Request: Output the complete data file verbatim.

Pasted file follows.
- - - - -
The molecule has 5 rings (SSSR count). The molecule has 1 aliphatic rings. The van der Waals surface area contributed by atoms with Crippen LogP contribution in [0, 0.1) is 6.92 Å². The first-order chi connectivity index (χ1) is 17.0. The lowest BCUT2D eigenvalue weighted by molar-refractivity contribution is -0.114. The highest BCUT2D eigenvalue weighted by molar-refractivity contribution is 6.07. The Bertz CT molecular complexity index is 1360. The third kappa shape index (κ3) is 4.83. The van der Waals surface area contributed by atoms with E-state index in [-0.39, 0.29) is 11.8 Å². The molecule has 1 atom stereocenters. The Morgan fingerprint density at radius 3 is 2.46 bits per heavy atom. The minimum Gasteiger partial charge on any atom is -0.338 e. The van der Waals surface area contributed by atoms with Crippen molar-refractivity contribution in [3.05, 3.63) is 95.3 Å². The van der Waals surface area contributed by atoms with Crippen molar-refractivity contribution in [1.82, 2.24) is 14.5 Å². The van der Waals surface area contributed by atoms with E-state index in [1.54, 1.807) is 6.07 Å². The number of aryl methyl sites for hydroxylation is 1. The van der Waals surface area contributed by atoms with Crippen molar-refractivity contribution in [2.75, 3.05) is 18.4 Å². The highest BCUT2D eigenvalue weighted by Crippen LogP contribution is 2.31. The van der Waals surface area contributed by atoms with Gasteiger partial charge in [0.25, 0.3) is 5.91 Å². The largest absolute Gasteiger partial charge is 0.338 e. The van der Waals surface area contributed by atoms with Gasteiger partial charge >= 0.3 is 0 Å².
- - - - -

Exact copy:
The molecule has 5 rings (SSSR count). The molecule has 1 aliphatic rings. The van der Waals surface area contributed by atoms with Crippen LogP contribution in [0, 0.1) is 6.92 Å². The first-order chi connectivity index (χ1) is 17.0. The lowest BCUT2D eigenvalue weighted by molar-refractivity contribution is -0.114. The highest BCUT2D eigenvalue weighted by molar-refractivity contribution is 6.07. The Bertz CT molecular complexity index is 1360. The third kappa shape index (κ3) is 4.83. The van der Waals surface area contributed by atoms with E-state index in [-0.39, 0.29) is 11.8 Å². The molecule has 1 atom stereocenters. The Morgan fingerprint density at radius 3 is 2.46 bits per heavy atom. The minimum Gasteiger partial charge on any atom is -0.338 e. The van der Waals surface area contributed by atoms with Crippen molar-refractivity contribution in [3.05, 3.63) is 95.3 Å². The van der Waals surface area contributed by atoms with Crippen molar-refractivity contribution in [1.82, 2.24) is 14.5 Å². The van der Waals surface area contributed by atoms with E-state index in [1.54, 1.807) is 6.07 Å². The number of aryl methyl sites for hydroxylation is 1. The van der Waals surface area contributed by atoms with Crippen molar-refractivity contribution in [2.75, 3.05) is 18.4 Å². The highest BCUT2D eigenvalue weighted by Crippen LogP contribution is 2.31. The van der Waals surface area contributed by atoms with Gasteiger partial charge in [0.25, 0.3) is 5.91 Å². The largest absolute Gasteiger partial charge is 0.338 e. The van der Waals surface area contributed by atoms with Gasteiger partial charge >= 0.3 is 0 Å².